HYDRODYNAMICAL COUPLING OF MASS AND MOMENTUM IN MULTIPHASE GALACTIC WINDS
AffiliationUniv Arizona, Steward Observ
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PublisherIOP PUBLISHING LTD
CitationHYDRODYNAMICAL COUPLING OF MASS AND MOMENTUM IN MULTIPHASE GALACTIC WINDS 2017, 834 (2):144 The Astrophysical Journal
JournalThe Astrophysical Journal
Rights© 2017. The American Astronomical Society. All rights reserved.
Collection InformationThis item from the UA Faculty Publications collection is made available by the University of Arizona with support from the University of Arizona Libraries. If you have questions, please contact us at firstname.lastname@example.org.
AbstractUsing a set of high-resolution hydrodynamical simulations run with the Cholla. code, we investigate how mass and momentum couple to the multiphase components of galactic winds. The simulations model the interaction between a hot wind driven by supernova explosions and a cooler, denser cloud of interstellar or circumgalactic media. By resolving scales of Delta x < 0.1 pc over > 100 pc distances, our calculations capture how the cloud disruption leads to a distribution of densities and temperatures in the resulting multiphase outflow and quantify the mass and momentum associated with each phase. We find that the multiphase wind contains comparable mass and momenta in phases over a wide range of densities and temperatures extending from the hot wind (n approximate to 10(-2.5) cm(-3), T approximate to 10(6.5) K) to the coldest components (n approximate to 10(2) cm(-3), T approximate to 10(2) K). We further find that the momentum distributes roughly in proportion to the mass in each phase, and the mass loading of the hot phase by the destruction of cold, dense material is an efficient process. These results provide new insight into the physical origin of observed multiphase galactic outflows and inform galaxy formation models that include coarser treatments of galactic winds. Our results confirm that cool gas observed in outflows at large distances from the galaxy (greater than or similar to 1 kpc) likely does not originate through the entrainment of cold material near the central starburst.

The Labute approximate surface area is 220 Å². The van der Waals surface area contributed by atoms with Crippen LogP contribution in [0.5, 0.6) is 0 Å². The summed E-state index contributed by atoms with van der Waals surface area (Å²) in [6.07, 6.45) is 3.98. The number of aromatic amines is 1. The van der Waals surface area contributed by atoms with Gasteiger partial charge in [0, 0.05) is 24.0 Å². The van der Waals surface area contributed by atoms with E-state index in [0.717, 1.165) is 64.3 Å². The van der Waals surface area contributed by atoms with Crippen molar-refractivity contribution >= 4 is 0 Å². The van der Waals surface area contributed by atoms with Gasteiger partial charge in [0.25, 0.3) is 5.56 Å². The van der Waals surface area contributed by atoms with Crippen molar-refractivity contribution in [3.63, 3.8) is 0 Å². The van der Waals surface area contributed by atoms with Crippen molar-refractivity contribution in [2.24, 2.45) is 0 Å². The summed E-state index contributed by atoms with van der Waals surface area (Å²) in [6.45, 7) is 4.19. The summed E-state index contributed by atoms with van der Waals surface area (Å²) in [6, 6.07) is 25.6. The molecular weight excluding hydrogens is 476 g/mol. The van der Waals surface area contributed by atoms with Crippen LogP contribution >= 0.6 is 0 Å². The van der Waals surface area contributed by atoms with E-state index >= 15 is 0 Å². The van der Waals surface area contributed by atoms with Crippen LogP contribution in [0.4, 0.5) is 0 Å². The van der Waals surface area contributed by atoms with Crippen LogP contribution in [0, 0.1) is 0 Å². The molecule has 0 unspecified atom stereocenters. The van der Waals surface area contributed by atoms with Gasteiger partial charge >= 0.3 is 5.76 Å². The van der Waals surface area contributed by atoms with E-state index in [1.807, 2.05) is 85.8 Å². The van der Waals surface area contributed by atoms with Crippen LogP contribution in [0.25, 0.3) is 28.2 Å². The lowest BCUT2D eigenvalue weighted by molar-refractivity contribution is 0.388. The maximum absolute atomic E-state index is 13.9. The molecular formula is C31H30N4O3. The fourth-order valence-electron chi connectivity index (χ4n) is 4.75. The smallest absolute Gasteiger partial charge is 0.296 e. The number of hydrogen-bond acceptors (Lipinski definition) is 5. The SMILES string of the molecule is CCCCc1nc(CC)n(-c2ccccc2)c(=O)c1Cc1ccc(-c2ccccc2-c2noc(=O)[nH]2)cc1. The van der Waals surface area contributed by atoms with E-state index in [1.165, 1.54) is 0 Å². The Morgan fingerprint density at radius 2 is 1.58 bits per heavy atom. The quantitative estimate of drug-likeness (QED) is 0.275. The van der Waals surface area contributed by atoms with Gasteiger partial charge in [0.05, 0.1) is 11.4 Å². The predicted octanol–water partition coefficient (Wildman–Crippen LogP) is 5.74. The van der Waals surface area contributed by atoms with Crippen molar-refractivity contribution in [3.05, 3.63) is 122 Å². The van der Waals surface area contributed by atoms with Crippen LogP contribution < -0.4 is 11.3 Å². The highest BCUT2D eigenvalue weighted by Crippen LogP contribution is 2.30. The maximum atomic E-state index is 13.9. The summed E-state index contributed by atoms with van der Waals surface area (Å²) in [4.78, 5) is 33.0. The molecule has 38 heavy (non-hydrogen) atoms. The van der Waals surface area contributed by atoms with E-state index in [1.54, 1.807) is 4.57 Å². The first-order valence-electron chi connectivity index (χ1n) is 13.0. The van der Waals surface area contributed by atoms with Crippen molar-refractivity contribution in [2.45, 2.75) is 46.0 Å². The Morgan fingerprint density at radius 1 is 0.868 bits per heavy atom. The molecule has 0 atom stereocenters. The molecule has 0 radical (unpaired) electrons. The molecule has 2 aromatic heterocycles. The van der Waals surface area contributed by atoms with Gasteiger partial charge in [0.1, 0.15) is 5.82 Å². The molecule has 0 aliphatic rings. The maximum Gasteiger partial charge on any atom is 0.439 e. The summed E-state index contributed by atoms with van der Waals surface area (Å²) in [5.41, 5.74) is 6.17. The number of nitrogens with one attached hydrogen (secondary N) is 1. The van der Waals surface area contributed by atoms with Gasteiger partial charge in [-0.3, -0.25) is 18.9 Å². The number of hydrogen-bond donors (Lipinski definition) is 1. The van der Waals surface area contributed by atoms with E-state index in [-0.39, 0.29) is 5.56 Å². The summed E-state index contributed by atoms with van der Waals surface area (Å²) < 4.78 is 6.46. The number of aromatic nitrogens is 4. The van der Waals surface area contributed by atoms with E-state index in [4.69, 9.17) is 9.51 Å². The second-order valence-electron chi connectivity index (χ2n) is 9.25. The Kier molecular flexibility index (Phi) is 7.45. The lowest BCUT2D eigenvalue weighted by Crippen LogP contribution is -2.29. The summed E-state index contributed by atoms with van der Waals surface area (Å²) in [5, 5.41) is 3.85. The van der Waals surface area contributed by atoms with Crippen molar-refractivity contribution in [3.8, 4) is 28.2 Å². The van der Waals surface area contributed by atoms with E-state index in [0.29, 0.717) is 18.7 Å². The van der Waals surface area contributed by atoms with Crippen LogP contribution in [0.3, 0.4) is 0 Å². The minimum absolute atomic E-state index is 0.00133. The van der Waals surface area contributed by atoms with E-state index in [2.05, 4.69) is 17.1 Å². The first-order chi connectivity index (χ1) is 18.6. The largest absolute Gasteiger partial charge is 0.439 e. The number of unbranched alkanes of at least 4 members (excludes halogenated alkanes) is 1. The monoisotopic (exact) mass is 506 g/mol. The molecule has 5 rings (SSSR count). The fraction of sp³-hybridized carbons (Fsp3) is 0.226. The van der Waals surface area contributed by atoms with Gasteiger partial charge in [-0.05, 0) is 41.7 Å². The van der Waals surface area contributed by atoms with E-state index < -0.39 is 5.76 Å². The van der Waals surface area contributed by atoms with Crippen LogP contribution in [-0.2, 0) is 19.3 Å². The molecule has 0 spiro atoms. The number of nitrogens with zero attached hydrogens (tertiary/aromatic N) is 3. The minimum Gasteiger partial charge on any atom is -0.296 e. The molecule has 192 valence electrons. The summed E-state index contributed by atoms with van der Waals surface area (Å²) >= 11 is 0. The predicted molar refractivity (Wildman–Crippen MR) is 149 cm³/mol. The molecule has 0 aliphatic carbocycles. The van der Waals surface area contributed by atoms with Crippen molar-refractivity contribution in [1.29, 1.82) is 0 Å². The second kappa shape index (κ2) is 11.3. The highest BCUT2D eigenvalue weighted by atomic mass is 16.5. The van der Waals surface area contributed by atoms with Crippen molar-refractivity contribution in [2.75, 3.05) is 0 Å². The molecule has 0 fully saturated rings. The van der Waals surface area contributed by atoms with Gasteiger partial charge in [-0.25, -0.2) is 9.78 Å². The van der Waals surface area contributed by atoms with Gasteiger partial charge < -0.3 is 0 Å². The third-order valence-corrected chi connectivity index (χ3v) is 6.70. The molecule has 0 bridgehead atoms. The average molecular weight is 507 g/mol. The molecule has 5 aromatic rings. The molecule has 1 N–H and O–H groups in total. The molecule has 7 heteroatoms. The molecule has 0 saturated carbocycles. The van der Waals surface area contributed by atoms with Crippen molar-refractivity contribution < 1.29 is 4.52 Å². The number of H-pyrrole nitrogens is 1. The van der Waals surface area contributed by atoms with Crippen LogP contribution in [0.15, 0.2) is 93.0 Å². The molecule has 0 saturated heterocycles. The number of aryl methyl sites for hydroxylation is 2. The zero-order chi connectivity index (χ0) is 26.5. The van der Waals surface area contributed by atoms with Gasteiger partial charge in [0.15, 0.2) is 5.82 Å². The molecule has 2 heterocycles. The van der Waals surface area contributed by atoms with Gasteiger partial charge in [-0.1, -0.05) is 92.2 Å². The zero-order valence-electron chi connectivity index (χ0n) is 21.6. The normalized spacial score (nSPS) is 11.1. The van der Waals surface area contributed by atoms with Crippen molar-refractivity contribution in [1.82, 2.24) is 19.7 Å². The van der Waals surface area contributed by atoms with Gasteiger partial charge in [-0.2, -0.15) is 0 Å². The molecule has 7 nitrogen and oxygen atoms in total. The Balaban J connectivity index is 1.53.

VersionFinal published version
SponsorsNational Science Foundation ; DOE Office of Science User Facility [DE-AC05-00OR22725]